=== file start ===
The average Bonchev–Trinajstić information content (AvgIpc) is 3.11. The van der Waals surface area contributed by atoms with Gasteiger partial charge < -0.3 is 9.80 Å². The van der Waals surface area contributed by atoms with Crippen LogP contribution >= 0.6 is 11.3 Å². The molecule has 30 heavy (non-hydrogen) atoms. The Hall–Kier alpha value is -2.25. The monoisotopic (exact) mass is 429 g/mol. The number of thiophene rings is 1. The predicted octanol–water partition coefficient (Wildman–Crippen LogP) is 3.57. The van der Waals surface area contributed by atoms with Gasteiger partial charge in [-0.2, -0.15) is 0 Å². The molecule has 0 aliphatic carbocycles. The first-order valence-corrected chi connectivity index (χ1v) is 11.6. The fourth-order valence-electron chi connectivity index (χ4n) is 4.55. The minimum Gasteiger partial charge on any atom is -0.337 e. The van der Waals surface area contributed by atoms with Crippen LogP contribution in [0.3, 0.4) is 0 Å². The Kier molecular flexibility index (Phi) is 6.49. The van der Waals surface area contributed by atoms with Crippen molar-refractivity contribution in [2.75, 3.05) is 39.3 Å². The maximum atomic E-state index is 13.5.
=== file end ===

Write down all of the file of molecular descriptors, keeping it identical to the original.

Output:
The average Bonchev–Trinajstić information content (AvgIpc) is 3.11. The van der Waals surface area contributed by atoms with Gasteiger partial charge < -0.3 is 9.80 Å². The van der Waals surface area contributed by atoms with Crippen LogP contribution >= 0.6 is 11.3 Å². The molecule has 30 heavy (non-hydrogen) atoms. The Hall–Kier alpha value is -2.25. The monoisotopic (exact) mass is 429 g/mol. The number of thiophene rings is 1. The predicted octanol–water partition coefficient (Wildman–Crippen LogP) is 3.57. The van der Waals surface area contributed by atoms with Gasteiger partial charge in [-0.2, -0.15) is 0 Å². The molecule has 0 aliphatic carbocycles. The first-order valence-corrected chi connectivity index (χ1v) is 11.6. The fourth-order valence-electron chi connectivity index (χ4n) is 4.55. The minimum Gasteiger partial charge on any atom is -0.337 e. The van der Waals surface area contributed by atoms with Crippen LogP contribution in [0.3, 0.4) is 0 Å². The Kier molecular flexibility index (Phi) is 6.49. The van der Waals surface area contributed by atoms with Crippen molar-refractivity contribution in [2.75, 3.05) is 39.3 Å². The maximum atomic E-state index is 13.5.